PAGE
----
Life in Sudan since 1956 has largely been defined by consecutive civil wars between Muslim Northern Sudan and mostly non-Muslim, non- Arab south Sudan. In 2011, South Sudan officially gained autonomy and independence. Northern Sudan is run under sharia (Islamic Law).Although officially considered to be Democratic Republic of Sudan, effectively the president Umar Hassan Ahmad al-BASHIR holds almost all the legislative, executive, and military decisions.Freedom of speech, association and assembly are all restricted in Sudan. Sudan is considered one of the world’s most corrupt states in the world

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The Federal Democratic Republic of Ethiopia

Beyond its core focus on macroeconomic and financial policies, the Fund is increasingly concerned with how income inequality affects growth and macroeconomic stability. Over the last decade, many of the countries that have entered a path of fast economic development and reduced poverty simultaneously experienced a rising gap between the rich and poor. As a result, in many of them, including those in sub-Saharan Africa (SSA), income inequality has increased. The relationship between growth and inequality is a complex one, given that the causality may go in both directions, and the effect of inequality on growth may change with a country’s stage of development. A growing body of research indicates the adverse implications of inequality for development and macro stability, arguing that it may lead to political and economic instability, weaken support for economic reforms, and undermine progress in education and health (Persson and Tabellini, 1994; Easterly, 2007; Berg, Ostry and Zettelmeyer, 2012; Ostry et al., 2014). Recent empirical work conducted at the Fund confirms this relationship between rising income inequality and its impact on economic growth (Dabla Norris et al., 2015)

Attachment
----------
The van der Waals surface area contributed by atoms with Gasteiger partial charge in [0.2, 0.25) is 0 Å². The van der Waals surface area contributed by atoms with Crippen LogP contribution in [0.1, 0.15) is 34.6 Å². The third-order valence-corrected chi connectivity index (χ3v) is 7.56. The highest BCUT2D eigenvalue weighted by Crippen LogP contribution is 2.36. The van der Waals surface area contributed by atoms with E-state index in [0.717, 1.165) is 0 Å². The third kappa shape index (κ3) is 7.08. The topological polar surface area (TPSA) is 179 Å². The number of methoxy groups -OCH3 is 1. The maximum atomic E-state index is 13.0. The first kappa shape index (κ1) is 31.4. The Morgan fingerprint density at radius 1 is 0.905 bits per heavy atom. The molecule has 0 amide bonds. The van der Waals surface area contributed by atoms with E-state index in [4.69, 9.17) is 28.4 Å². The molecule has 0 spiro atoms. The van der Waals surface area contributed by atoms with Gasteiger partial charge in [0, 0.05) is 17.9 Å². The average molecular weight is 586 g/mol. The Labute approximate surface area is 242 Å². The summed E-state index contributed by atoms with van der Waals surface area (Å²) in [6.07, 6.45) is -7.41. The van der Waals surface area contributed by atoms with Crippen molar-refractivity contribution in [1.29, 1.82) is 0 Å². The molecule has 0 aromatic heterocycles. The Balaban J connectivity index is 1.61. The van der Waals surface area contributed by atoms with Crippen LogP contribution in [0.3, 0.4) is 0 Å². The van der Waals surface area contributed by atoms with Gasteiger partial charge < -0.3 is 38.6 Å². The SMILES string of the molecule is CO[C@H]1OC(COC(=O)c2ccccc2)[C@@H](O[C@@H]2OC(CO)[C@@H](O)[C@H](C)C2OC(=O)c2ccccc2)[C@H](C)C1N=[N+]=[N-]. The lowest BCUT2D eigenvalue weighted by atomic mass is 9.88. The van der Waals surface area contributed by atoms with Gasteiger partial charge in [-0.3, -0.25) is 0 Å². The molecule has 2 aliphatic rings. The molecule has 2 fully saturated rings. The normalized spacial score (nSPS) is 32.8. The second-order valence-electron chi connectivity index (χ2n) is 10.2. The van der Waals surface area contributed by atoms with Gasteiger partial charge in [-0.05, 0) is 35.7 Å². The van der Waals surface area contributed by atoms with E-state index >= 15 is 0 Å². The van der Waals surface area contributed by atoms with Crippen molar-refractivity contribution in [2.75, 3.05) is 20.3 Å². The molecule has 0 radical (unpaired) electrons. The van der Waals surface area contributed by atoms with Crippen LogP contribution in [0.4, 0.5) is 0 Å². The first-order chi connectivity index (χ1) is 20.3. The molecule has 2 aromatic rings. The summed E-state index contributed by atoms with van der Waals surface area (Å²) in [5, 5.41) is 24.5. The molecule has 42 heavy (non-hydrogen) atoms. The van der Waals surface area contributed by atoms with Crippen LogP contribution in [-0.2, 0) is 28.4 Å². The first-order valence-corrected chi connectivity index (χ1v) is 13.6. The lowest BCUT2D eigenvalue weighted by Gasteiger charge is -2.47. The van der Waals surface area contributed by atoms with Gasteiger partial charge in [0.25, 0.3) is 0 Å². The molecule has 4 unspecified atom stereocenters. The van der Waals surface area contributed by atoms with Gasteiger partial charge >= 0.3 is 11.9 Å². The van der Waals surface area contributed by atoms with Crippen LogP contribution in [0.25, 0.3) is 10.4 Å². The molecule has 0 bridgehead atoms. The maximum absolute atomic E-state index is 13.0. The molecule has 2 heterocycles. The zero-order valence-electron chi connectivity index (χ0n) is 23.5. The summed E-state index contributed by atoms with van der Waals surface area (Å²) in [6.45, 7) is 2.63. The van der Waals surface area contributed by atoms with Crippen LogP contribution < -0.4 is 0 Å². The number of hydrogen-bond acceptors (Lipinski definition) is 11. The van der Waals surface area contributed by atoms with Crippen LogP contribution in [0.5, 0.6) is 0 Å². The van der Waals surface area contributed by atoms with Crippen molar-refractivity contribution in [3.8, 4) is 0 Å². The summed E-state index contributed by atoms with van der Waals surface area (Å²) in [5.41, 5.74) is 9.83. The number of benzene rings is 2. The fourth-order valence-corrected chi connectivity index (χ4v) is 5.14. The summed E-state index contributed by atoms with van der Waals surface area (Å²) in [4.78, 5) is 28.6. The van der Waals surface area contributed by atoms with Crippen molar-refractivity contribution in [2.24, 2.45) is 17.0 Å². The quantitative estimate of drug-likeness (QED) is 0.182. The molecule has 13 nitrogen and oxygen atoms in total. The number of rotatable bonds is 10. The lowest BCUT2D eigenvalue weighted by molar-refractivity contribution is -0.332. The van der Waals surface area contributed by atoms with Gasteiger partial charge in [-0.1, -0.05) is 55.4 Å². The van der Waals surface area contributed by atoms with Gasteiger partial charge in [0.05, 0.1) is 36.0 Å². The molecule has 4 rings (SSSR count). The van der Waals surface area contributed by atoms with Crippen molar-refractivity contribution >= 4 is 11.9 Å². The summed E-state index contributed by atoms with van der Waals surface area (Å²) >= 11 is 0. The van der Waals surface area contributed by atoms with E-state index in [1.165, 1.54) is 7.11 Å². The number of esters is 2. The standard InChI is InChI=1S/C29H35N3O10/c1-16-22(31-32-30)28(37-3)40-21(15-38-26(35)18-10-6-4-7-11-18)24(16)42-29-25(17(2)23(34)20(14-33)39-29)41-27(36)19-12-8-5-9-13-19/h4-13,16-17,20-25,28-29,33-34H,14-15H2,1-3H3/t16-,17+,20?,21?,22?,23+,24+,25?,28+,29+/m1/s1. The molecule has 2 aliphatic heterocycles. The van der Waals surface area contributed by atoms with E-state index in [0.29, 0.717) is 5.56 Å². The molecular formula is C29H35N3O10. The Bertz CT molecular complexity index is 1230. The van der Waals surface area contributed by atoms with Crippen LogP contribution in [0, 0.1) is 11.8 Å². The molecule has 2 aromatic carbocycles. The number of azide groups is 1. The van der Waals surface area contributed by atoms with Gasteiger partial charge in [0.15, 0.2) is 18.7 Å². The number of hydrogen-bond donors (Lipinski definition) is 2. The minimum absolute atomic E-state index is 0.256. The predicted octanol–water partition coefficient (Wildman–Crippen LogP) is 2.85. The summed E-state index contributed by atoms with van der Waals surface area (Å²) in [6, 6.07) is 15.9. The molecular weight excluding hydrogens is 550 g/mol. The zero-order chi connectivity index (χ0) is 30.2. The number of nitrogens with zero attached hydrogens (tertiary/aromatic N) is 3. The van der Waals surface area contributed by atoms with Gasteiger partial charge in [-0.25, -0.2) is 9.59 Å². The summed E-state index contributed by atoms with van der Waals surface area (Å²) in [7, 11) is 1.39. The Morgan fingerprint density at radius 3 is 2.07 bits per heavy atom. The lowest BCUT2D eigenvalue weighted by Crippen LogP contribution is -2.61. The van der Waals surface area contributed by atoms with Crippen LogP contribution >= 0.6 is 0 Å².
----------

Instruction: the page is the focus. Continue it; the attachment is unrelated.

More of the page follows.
The Federal Democratic Republic of Ethiopia